9 Secrets To Know That Will Change Your Life If You're A Salesperson

by Jake Newfield

Effective sales is the single most important factor for a company's success.

A company's revenue and size is entirely dependent on the organization's ability to close business and turn leads into clients.

Despite working in sales for most of my career, I have met very few salespeople.

While I have met hundreds of people who bring in new business, close deals and exceed quotas, I have seldom met someone who engages a client and executes a deal with the forethought, improvisation, empathy and fortitude of a true salesperson.

The notion of sales has been convoluted by an ease of the process, a leniency in quota and a lack of drive.

For salespeople who want to separate themselves from the pack, employ these nine strategies:

1. Be a wolf in sheep's clothing.

While your goal is to close the deal, your language and presence should remain congenial.

Keep your mind focused on the goal, but project platonic verbal and physical language.

2. Be persistent.

Rarely do deals close on your first contact. Consistent and mindful follow-ups are critical for closing deals.

Never rely on the client to call you back. Always make sure to reach out and follow up.

Being persistent and strategic with your outreach will ensure that you stay in your client's consciousness and will help you build rapport with your client.

3. Time kills all deals.

While you don't want to be too aggressive when closing the deal, you also don't want to let it slip away.

Pull hard enough to keep the deal moving forward, without snapping the rope. Embrace the tug of war of the sale gently, but never miss an opportunity to move it forward.

4. Once the deal is sold, stop selling.

Once you have obtained a verbal commitment, lay off the gas entirely.

Don't allow the excitement or relief of the close to cause you to break your demeanor or jeopardize the decision.

Your urgency to close a deal should never overpower the necessity of maintaining a healthy relationship with the client.

5. Be a chameleon.

Know your audience and act accordingly. People have different views, ways of speaking and ways of understanding.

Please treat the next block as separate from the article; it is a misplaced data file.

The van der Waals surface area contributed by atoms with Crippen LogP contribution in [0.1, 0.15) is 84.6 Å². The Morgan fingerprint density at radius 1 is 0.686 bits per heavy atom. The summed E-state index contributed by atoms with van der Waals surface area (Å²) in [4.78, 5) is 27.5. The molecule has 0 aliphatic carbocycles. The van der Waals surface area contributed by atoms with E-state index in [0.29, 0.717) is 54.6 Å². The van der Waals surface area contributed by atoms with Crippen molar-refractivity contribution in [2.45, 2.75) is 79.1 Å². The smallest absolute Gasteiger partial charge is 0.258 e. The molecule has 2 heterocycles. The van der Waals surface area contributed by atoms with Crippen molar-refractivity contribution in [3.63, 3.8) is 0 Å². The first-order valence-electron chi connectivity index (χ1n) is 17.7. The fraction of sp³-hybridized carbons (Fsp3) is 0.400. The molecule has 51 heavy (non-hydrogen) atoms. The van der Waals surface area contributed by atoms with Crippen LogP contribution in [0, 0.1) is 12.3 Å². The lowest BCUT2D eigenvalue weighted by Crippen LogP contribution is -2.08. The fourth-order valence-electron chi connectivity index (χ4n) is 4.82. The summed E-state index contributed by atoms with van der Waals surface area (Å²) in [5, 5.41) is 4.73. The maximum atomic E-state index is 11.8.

Thus, the way you interact with the CEO of Target and your Uber driver are different.

You show each client equal respect, but you will connect with them in different ways. You'll have to adjust your conversations based on each person.

6. Exude a positive attitude.

Radiating an upbeat demeanor will positively influence the direction of the conversation.

If you sound depressed, your product will sound depressing.

Building off the customer's own optimism will encourage them to look at the product in a more optimistic light.

Always be agreeable; the best way to win an argument is to avoid the argument.

Disagreements of any sort will kill the connection.

7. Be empathetic.

The single most important factor in sales is empathy.

Empathy is the foundation by which any meaningful relationship is formed. If your clients know you understand them, care about them and genuinely have their best interests in mind, then the sale will come naturally.

The most effective way to build empathy is to listen to clients when they speak to demonstrate that you fully understand their concerns.

8. Stop selling and start helping.

Don't focus on closing the deal; focus on building rapport with your clients.

Focus on helping them find a solution to their problem. Dig into their perspective and learn about their business, their hobbies, their families and their lives.

Learning and caring about them will be more effective than any logical deduction you might introduce as a means of closing a deal.

Connecting their experiences with yours and showing that you understand them is powerful.

9. Sell soft.

Unless you're looking for a quick way to annoy someone, hard selling is dead.

Acting eager or pushy is a guaranteed way to lose business.

Employ a consultative, relationship-based sell.